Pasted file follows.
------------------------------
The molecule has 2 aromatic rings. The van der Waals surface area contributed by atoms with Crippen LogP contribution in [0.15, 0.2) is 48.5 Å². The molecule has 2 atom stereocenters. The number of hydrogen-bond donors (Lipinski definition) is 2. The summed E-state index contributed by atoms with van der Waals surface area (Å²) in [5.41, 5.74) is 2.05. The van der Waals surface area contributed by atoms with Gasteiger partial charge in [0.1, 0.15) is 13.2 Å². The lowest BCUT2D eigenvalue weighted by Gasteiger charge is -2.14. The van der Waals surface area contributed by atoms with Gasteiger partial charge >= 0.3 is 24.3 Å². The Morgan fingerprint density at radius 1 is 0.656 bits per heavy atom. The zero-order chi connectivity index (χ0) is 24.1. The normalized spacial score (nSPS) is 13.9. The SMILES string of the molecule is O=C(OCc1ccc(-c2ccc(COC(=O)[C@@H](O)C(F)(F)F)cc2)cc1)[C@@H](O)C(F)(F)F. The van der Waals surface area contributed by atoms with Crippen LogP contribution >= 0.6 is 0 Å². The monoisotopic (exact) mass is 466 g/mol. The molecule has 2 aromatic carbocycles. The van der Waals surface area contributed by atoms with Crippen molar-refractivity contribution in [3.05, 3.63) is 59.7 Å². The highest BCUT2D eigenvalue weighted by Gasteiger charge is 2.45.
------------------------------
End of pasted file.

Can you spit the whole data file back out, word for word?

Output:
The molecule has 2 aromatic rings. The van der Waals surface area contributed by atoms with Crippen LogP contribution in [0.15, 0.2) is 48.5 Å². The molecule has 2 atom stereocenters. The number of hydrogen-bond donors (Lipinski definition) is 2. The summed E-state index contributed by atoms with van der Waals surface area (Å²) in [5.41, 5.74) is 2.05. The van der Waals surface area contributed by atoms with Gasteiger partial charge in [0.1, 0.15) is 13.2 Å². The lowest BCUT2D eigenvalue weighted by Gasteiger charge is -2.14. The van der Waals surface area contributed by atoms with Gasteiger partial charge >= 0.3 is 24.3 Å². The Morgan fingerprint density at radius 1 is 0.656 bits per heavy atom. The zero-order chi connectivity index (χ0) is 24.1. The normalized spacial score (nSPS) is 13.9. The SMILES string of the molecule is O=C(OCc1ccc(-c2ccc(COC(=O)[C@@H](O)C(F)(F)F)cc2)cc1)[C@@H](O)C(F)(F)F. The van der Waals surface area contributed by atoms with Crippen LogP contribution >= 0.6 is 0 Å². The monoisotopic (exact) mass is 466 g/mol. The molecule has 2 aromatic carbocycles. The van der Waals surface area contributed by atoms with Crippen molar-refractivity contribution in [3.05, 3.63) is 59.7 Å². The highest BCUT2D eigenvalue weighted by Gasteiger charge is 2.45.